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Māori and Pacific peoples more likely to suffer from gout

Māori and Pacific peoples more likely to suffer from gout, less likely to be treated

Māori and Pacific peoples are less likely to receive appropriate treatment for gout, despite being significantly more likely to be affected by the disease than other ethnicities.

Data published today by the Health Quality & Safety Commission shows the prevalence of gout in Māori is twice as high as in European and other ethnicities, while the prevalence in Pacific peoples is three times higher. The prevalence in both groups continues to climb.

Gout is a form of inflammatory arthritis affecting adults. It causes severe joint pain, to the point where it can prevent people from working and socialising. It can be effectively managed with appropriate medication like allopurinol, which lowers the monosodium urate crystals that cause the disease.

However, the latest update to the gout domain of the Commission’s Atlas of Healthcare Variation shows Māori and Pacific peoples continue to be less likely to receive best-practice treatment such as allopurinol despite being more affected by gout.

The Atlas also shows:

-Māori and Pacific peoples had four to nine times as many hospital admissions due to gout than those of European/other ethnicities and for Pacific peoples the rate of hospitalisations continues to climb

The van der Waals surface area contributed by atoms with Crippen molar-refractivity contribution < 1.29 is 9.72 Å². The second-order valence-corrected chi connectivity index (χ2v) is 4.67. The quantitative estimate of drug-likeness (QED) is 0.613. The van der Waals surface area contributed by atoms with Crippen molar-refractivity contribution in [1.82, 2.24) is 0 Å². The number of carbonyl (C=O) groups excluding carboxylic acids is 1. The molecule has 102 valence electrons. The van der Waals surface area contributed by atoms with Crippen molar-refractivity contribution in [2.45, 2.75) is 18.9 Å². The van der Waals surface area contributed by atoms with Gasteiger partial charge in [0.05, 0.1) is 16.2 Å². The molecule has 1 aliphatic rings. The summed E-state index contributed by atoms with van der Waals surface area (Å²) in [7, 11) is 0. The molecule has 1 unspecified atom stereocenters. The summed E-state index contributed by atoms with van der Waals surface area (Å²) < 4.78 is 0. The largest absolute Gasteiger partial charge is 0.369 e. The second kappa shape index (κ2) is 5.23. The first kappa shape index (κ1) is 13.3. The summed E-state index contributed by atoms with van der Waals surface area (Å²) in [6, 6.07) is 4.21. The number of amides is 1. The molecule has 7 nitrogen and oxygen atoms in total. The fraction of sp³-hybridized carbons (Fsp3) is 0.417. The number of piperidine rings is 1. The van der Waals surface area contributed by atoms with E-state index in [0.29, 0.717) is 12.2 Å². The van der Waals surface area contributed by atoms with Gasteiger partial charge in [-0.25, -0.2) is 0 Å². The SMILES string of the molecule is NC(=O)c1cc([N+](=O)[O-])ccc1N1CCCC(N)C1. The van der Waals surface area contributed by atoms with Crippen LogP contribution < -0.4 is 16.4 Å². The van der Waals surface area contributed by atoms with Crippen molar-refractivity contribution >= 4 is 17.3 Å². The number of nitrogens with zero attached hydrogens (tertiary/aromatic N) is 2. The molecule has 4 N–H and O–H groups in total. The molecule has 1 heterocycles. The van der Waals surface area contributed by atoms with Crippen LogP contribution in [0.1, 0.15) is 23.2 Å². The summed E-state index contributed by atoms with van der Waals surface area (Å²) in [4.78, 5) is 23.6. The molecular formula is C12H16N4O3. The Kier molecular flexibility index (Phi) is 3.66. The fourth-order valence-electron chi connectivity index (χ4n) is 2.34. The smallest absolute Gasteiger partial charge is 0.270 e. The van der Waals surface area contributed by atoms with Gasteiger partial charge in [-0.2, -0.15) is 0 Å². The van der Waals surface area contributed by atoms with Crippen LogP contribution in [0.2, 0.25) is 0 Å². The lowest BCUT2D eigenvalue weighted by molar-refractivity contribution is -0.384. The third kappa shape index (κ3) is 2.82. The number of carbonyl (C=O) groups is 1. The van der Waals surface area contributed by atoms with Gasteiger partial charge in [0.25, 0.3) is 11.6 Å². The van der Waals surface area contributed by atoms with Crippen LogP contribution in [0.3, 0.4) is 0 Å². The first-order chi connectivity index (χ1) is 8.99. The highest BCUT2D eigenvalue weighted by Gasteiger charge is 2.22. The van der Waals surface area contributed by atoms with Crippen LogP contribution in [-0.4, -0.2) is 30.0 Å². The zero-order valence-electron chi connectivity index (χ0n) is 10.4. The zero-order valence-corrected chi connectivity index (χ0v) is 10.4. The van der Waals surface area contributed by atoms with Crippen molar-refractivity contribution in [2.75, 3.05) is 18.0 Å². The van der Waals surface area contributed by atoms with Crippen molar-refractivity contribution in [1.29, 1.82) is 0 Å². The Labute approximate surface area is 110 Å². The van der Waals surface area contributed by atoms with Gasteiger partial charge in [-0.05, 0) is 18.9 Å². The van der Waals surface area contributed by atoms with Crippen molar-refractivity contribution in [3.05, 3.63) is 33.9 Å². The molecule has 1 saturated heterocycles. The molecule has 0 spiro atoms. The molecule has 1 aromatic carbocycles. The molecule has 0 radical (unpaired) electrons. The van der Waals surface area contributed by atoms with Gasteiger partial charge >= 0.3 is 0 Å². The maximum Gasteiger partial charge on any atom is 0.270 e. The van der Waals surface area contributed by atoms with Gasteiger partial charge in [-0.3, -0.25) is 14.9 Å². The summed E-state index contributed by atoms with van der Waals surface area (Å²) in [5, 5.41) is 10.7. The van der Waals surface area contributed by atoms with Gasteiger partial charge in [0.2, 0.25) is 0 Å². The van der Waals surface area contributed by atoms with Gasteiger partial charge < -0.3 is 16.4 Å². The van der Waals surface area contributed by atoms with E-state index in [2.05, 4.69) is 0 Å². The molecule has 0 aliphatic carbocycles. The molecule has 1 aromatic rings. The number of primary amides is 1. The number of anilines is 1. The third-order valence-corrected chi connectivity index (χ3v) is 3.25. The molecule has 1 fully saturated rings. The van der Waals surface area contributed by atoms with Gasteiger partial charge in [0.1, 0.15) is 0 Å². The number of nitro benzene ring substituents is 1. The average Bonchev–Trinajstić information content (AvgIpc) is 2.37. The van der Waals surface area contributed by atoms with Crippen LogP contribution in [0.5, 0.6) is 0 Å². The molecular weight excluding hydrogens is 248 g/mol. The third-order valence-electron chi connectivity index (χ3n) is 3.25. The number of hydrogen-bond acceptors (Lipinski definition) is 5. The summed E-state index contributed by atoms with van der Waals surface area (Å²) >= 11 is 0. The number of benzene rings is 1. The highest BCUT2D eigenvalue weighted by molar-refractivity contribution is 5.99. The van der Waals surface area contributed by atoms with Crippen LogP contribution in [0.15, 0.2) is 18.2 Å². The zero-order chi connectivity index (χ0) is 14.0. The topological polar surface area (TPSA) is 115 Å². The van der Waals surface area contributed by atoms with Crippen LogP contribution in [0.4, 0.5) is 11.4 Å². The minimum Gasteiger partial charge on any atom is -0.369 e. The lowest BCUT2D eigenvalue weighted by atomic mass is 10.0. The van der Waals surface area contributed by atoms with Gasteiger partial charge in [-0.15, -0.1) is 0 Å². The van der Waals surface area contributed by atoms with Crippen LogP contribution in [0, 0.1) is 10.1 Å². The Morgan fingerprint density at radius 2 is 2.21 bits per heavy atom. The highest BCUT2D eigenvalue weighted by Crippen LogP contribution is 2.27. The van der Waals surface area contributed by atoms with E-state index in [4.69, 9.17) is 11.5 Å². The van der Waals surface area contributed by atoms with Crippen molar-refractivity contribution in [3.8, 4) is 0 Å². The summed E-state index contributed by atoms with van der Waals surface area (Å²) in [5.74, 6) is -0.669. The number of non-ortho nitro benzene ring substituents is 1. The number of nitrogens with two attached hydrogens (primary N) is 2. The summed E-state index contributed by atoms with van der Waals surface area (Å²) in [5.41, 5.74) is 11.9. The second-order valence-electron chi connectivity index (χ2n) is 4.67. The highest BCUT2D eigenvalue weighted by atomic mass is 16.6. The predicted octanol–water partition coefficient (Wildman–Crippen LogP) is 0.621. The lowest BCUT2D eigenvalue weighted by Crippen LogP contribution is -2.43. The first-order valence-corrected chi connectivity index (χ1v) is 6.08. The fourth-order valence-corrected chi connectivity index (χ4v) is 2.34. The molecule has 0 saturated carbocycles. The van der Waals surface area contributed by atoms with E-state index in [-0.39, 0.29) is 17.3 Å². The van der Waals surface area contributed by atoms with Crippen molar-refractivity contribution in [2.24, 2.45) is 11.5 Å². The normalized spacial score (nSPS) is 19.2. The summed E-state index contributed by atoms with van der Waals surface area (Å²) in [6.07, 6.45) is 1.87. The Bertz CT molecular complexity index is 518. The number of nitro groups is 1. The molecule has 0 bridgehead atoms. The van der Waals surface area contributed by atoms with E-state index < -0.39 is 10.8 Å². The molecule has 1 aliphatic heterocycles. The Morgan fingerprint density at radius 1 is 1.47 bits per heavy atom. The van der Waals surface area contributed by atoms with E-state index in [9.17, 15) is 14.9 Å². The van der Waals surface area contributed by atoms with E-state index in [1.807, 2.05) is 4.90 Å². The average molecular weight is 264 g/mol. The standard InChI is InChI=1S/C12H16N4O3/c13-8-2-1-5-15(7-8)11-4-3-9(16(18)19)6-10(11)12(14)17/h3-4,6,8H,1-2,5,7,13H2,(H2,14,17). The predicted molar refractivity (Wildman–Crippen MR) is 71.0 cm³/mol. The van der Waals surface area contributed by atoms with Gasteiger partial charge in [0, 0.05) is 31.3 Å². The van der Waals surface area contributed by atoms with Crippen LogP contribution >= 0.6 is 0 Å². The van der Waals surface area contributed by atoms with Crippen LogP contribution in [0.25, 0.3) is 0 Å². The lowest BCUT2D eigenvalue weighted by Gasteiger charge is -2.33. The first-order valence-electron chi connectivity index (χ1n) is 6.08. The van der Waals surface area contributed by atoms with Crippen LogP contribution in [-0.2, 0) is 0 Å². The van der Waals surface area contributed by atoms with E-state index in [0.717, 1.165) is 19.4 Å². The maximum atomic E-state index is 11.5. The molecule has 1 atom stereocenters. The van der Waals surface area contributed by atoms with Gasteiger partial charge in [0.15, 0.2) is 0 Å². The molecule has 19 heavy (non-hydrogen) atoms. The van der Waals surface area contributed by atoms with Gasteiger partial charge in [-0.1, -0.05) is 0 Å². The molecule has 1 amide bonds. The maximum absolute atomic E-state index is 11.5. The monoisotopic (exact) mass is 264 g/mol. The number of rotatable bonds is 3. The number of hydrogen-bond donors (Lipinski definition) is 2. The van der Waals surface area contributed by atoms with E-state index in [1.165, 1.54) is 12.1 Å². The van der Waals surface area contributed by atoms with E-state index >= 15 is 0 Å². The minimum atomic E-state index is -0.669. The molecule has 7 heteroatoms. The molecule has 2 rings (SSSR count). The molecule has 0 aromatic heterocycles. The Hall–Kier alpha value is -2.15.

-at least 182,000 people across the country now have gout, up from 145,443 in 2012, from 4.5 percent to 5.3 percent of the population

-estimates suggest avoidable gout hospital admissions and length of stay cost more than $3.8m in 2016.

In an editorial for the New Zealand Medical Journal, also published today, the Commission says the barriers preventing equitable health care must be addressed.

Leanne Te Karu, a member of the Commission’s gout expert advisory group, says: ‘Two years ago, for the last Atlas update, we published an editorial in the New Zealand Medical Journal called Gout in Aotearoa New Zealand: are we going to ignore this for another 3 years?

‘Unfortunately, despite some promising projects, our new data shows this equity crisis continues. The problem is far from stabilising, let alone waning, and our health care system is falling short of its obligations under the principles of the Treaty of Waitangi.

‘Our system has created barriers that restrict the number of people with gout who are on effective urate-lowering therapy. This diminishes their quality of life and that of their families and whānau, while increasing their costs and costs to the system through hospital admissions that could have been avoided with proper treatment.

‘These barriers for patients must be addressed and appropriate support and training provided to clinicians to help people with gout. It is long past time for appropriate programmes to be implemented before the next atlas update.’

Access the Commission’s Atlas of Healthcare Variation at www.hqsc.govt.nz/atlas/gout.

ENDS


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